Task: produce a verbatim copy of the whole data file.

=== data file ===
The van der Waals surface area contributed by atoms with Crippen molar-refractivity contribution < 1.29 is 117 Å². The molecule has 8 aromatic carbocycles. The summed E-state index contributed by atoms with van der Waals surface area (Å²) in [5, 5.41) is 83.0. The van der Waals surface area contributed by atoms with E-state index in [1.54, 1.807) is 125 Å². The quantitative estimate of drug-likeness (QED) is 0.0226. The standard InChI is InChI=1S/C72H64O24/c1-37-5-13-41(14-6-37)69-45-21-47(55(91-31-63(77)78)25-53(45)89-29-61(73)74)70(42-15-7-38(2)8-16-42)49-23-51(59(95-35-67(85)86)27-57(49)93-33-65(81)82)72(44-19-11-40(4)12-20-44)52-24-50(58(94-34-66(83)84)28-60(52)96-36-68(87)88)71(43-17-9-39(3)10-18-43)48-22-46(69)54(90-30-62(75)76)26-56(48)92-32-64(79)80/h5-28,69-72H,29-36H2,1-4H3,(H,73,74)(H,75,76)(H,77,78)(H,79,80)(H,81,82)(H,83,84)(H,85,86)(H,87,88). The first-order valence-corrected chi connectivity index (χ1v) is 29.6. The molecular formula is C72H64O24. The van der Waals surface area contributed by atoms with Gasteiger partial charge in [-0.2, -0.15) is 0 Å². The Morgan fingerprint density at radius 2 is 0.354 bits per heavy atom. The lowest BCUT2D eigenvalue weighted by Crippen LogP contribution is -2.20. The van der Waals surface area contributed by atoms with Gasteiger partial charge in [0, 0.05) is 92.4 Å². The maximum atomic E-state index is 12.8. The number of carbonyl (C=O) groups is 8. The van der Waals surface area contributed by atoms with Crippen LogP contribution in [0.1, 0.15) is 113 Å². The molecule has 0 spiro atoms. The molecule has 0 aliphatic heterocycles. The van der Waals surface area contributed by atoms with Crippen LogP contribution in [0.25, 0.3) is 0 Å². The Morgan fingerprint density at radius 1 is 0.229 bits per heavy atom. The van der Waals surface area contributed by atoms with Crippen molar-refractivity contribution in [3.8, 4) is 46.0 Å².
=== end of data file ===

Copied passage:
The van der Waals surface area contributed by atoms with Crippen molar-refractivity contribution < 1.29 is 117 Å². The molecule has 8 aromatic carbocycles. The summed E-state index contributed by atoms with van der Waals surface area (Å²) in [5, 5.41) is 83.0. The van der Waals surface area contributed by atoms with E-state index in [1.54, 1.807) is 125 Å². The quantitative estimate of drug-likeness (QED) is 0.0226. The standard InChI is InChI=1S/C72H64O24/c1-37-5-13-41(14-6-37)69-45-21-47(55(91-31-63(77)78)25-53(45)89-29-61(73)74)70(42-15-7-38(2)8-16-42)49-23-51(59(95-35-67(85)86)27-57(49)93-33-65(81)82)72(44-19-11-40(4)12-20-44)52-24-50(58(94-34-66(83)84)28-60(52)96-36-68(87)88)71(43-17-9-39(3)10-18-43)48-22-46(69)54(90-30-62(75)76)26-56(48)92-32-64(79)80/h5-28,69-72H,29-36H2,1-4H3,(H,73,74)(H,75,76)(H,77,78)(H,79,80)(H,81,82)(H,83,84)(H,85,86)(H,87,88). The first-order valence-corrected chi connectivity index (χ1v) is 29.6. The molecular formula is C72H64O24. The van der Waals surface area contributed by atoms with Gasteiger partial charge in [-0.2, -0.15) is 0 Å². The Morgan fingerprint density at radius 2 is 0.354 bits per heavy atom. The lowest BCUT2D eigenvalue weighted by Crippen LogP contribution is -2.20. The van der Waals surface area contributed by atoms with Gasteiger partial charge in [0, 0.05) is 92.4 Å². The maximum atomic E-state index is 12.8. The number of carbonyl (C=O) groups is 8. The van der Waals surface area contributed by atoms with Crippen LogP contribution in [0.1, 0.15) is 113 Å². The molecule has 0 spiro atoms. The molecule has 0 aliphatic heterocycles. The van der Waals surface area contributed by atoms with Crippen LogP contribution in [0.25, 0.3) is 0 Å². The Morgan fingerprint density at radius 1 is 0.229 bits per heavy atom. The van der Waals surface area contributed by atoms with Crippen molar-refractivity contribution in [3.8, 4) is 46.0 Å².